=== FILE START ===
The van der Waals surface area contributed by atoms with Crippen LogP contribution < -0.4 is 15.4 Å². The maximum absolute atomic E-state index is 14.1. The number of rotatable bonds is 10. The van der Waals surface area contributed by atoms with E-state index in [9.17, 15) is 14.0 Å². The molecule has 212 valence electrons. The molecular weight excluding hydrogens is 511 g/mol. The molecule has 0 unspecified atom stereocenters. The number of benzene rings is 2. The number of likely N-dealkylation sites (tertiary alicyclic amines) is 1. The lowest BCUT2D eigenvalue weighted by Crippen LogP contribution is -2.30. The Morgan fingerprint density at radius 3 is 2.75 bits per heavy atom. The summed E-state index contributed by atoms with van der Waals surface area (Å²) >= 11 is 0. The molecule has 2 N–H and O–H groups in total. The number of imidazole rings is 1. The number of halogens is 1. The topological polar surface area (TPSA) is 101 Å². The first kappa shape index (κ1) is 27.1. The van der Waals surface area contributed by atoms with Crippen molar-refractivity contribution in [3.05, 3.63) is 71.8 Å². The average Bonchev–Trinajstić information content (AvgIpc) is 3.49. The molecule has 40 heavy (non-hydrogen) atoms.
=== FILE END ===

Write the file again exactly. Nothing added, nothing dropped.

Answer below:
The van der Waals surface area contributed by atoms with Crippen LogP contribution < -0.4 is 15.4 Å². The maximum absolute atomic E-state index is 14.1. The number of rotatable bonds is 10. The van der Waals surface area contributed by atoms with E-state index in [9.17, 15) is 14.0 Å². The molecule has 212 valence electrons. The molecular weight excluding hydrogens is 511 g/mol. The molecule has 0 unspecified atom stereocenters. The number of benzene rings is 2. The number of likely N-dealkylation sites (tertiary alicyclic amines) is 1. The lowest BCUT2D eigenvalue weighted by Crippen LogP contribution is -2.30. The Morgan fingerprint density at radius 3 is 2.75 bits per heavy atom. The summed E-state index contributed by atoms with van der Waals surface area (Å²) >= 11 is 0. The molecule has 2 N–H and O–H groups in total. The number of imidazole rings is 1. The number of halogens is 1. The topological polar surface area (TPSA) is 101 Å². The first kappa shape index (κ1) is 27.1. The van der Waals surface area contributed by atoms with Crippen molar-refractivity contribution in [3.05, 3.63) is 71.8 Å². The average Bonchev–Trinajstić information content (AvgIpc) is 3.49. The molecule has 40 heavy (non-hydrogen) atoms.